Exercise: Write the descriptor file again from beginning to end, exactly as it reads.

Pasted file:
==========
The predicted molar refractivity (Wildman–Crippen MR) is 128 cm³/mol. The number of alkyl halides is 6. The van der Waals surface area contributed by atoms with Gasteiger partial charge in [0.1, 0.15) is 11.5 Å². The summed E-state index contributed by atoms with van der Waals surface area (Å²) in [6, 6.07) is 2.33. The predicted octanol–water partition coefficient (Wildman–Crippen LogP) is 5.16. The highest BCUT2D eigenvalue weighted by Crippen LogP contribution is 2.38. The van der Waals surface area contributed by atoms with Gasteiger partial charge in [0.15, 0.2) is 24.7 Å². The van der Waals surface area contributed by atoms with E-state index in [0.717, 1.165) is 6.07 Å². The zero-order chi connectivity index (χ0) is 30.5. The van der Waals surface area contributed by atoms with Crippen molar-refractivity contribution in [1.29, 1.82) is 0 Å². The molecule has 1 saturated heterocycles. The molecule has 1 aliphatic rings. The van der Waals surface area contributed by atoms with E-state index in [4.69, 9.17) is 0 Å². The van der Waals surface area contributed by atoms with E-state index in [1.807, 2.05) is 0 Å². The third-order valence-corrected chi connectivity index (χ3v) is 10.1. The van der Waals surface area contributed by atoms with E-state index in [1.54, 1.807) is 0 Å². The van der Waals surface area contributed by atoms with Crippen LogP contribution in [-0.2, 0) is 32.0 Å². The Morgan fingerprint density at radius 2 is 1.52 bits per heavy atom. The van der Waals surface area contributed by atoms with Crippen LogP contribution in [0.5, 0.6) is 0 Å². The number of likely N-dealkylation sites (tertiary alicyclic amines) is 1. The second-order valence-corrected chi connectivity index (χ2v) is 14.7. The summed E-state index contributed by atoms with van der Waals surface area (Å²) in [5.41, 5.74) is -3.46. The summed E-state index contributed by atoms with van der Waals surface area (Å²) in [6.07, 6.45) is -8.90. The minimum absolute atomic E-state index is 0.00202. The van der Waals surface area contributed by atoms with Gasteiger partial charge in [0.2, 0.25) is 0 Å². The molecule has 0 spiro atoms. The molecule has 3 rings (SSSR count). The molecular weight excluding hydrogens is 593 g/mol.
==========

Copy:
The predicted molar refractivity (Wildman–Crippen MR) is 128 cm³/mol. The number of alkyl halides is 6. The van der Waals surface area contributed by atoms with Gasteiger partial charge in [0.1, 0.15) is 11.5 Å². The summed E-state index contributed by atoms with van der Waals surface area (Å²) in [6, 6.07) is 2.33. The predicted octanol–water partition coefficient (Wildman–Crippen LogP) is 5.16. The highest BCUT2D eigenvalue weighted by Crippen LogP contribution is 2.38. The van der Waals surface area contributed by atoms with Gasteiger partial charge in [0.15, 0.2) is 24.7 Å². The van der Waals surface area contributed by atoms with E-state index in [0.717, 1.165) is 6.07 Å². The zero-order chi connectivity index (χ0) is 30.5. The van der Waals surface area contributed by atoms with Crippen molar-refractivity contribution in [1.29, 1.82) is 0 Å². The molecule has 1 saturated heterocycles. The molecule has 1 aliphatic rings. The van der Waals surface area contributed by atoms with E-state index in [4.69, 9.17) is 0 Å². The van der Waals surface area contributed by atoms with E-state index in [1.807, 2.05) is 0 Å². The third-order valence-corrected chi connectivity index (χ3v) is 10.1. The van der Waals surface area contributed by atoms with E-state index in [1.54, 1.807) is 0 Å². The van der Waals surface area contributed by atoms with Crippen LogP contribution in [-0.2, 0) is 32.0 Å². The Morgan fingerprint density at radius 2 is 1.52 bits per heavy atom. The van der Waals surface area contributed by atoms with Crippen LogP contribution in [0.5, 0.6) is 0 Å². The number of likely N-dealkylation sites (tertiary alicyclic amines) is 1. The second-order valence-corrected chi connectivity index (χ2v) is 14.7. The summed E-state index contributed by atoms with van der Waals surface area (Å²) in [5.41, 5.74) is -3.46. The summed E-state index contributed by atoms with van der Waals surface area (Å²) in [6.07, 6.45) is -8.90. The minimum absolute atomic E-state index is 0.00202. The van der Waals surface area contributed by atoms with Gasteiger partial charge in [0.2, 0.25) is 0 Å². The molecule has 0 spiro atoms. The molecule has 3 rings (SSSR count). The molecular weight excluding hydrogens is 593 g/mol.